Types of Collective Bargaining
(1) Conjunctive/Distributive Bargaining – The parties try to maximize their respective gains. They try to settle economic issues such as wages, benefits, bonus, etc., through a zero sum game. Unions negotiate for maximum wages. Management wants to yield as little as possible-while getting things done through workers.
(2) Cooperative/Integrative Bargaining – Integrative bargaining often takes the form of joint problem-solving, in which management and union come together and try to resolve a problem to the benefit of both sides. For example, a ‘problem’ of worker discontent over pay might be addressed through the negotiation of changed working practices that yield higher productivity and therefore permit higher earnings.
(3) Productivity Bargaining – In this method worker’s wages and benefits are linked to productivity. A standard productivity index is finalised through negotiations initially. Workers do not have to perform at exceptionally high levels to beat the index. If they are able to exceed the standard productivity norms workers will get substantial benefits. A management gain control over work place relations and is able to tighten the norms still further in future negotiations.
(4) Composite Bargaining – In this method labour bargains for wages as usual but goes a step further demanding equity in matters relating to work norms, employment levels, manning standards, environmental hazards, sub-contracting clauses, etc. This works in the favour of the workers, e.g., when unions negotiate manning standards they ensure the workload of workers don not exceed. Workers are no longer interested in monetary aspects to the exclusion of work related matters.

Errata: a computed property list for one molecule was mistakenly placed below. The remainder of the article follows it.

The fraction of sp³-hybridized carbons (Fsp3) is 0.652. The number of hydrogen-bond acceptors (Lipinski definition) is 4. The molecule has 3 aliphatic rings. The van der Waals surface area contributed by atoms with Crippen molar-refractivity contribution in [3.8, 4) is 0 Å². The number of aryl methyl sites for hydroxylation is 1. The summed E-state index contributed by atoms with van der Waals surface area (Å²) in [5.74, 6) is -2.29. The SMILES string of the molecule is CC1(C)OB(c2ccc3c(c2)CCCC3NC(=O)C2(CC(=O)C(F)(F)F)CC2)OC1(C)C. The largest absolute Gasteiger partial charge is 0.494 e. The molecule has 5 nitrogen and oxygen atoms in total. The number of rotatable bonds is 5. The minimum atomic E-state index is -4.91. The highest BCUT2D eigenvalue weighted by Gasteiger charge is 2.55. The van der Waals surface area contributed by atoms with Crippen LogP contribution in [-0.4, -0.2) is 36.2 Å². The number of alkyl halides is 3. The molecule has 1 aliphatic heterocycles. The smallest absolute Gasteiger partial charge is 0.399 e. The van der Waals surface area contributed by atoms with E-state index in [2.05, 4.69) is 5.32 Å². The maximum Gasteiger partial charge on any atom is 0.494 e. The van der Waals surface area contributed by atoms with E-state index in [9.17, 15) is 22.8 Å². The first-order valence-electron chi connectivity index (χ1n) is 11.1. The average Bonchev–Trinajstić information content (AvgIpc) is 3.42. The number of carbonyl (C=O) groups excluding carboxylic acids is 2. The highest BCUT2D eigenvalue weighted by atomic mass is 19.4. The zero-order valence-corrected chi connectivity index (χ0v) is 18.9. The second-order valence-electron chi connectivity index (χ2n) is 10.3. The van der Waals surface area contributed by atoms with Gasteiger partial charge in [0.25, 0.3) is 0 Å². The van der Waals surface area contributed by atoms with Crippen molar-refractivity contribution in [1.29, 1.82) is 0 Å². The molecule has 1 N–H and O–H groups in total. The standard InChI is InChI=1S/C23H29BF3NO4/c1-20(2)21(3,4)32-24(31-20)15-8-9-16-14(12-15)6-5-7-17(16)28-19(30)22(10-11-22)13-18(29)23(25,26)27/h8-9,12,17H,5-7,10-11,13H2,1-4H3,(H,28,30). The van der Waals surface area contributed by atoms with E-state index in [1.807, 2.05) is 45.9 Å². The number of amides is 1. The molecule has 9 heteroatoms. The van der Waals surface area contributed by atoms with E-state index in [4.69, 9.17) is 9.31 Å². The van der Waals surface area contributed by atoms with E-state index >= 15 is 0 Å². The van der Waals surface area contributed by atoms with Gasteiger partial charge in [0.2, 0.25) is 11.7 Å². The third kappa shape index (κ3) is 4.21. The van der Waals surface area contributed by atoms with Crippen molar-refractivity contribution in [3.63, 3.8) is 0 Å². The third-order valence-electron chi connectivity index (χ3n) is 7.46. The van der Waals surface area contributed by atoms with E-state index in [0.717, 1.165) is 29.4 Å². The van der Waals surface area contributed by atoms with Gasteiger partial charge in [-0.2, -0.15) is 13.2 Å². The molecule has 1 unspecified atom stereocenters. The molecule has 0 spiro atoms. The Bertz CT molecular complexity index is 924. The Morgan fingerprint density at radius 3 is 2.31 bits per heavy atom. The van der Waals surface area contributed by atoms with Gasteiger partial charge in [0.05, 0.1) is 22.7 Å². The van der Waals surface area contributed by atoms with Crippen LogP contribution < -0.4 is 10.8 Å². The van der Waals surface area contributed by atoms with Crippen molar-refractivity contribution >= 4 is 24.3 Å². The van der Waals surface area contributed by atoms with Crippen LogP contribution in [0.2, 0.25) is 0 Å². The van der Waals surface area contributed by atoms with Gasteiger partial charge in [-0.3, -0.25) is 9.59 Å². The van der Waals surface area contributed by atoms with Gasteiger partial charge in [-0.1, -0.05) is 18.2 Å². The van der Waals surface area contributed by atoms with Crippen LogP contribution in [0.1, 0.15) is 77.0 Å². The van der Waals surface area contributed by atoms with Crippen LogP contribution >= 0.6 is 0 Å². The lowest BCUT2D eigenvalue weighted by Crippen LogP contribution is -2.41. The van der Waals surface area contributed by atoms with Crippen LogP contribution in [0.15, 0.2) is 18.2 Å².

However, there is no doubt that wages, bonus and other monetary benefits continue to occupy centre stage in the bargaining sessions, but there is a definite shift towards composite bargaining. Without such a proactive stand workers may not be able to withstand the forces of liberalisation, automation, and outsourcing. Through composite bargaining unions are able to prevent the dilution of their powers and ensure justice to workers by putting certain limits on the freedom of employers. For the employer this is lesser evil when compared to strikes and lock-outs.
(5) Concessionary Bargaining – Concessionary bargaining is quite opposite to the other forms of bargaining, where the unions demanded from the employers, in concessionary bargaining, the objective is to giving back to management some of what it has gained in previous bargaining. Usually such a move is prompted by labour leaders who recognise the need to assist employers in reducing operating cost in order to prevent layoffs and plant closings. Thus, it is often economic adversity that motivates concessionary bargaining.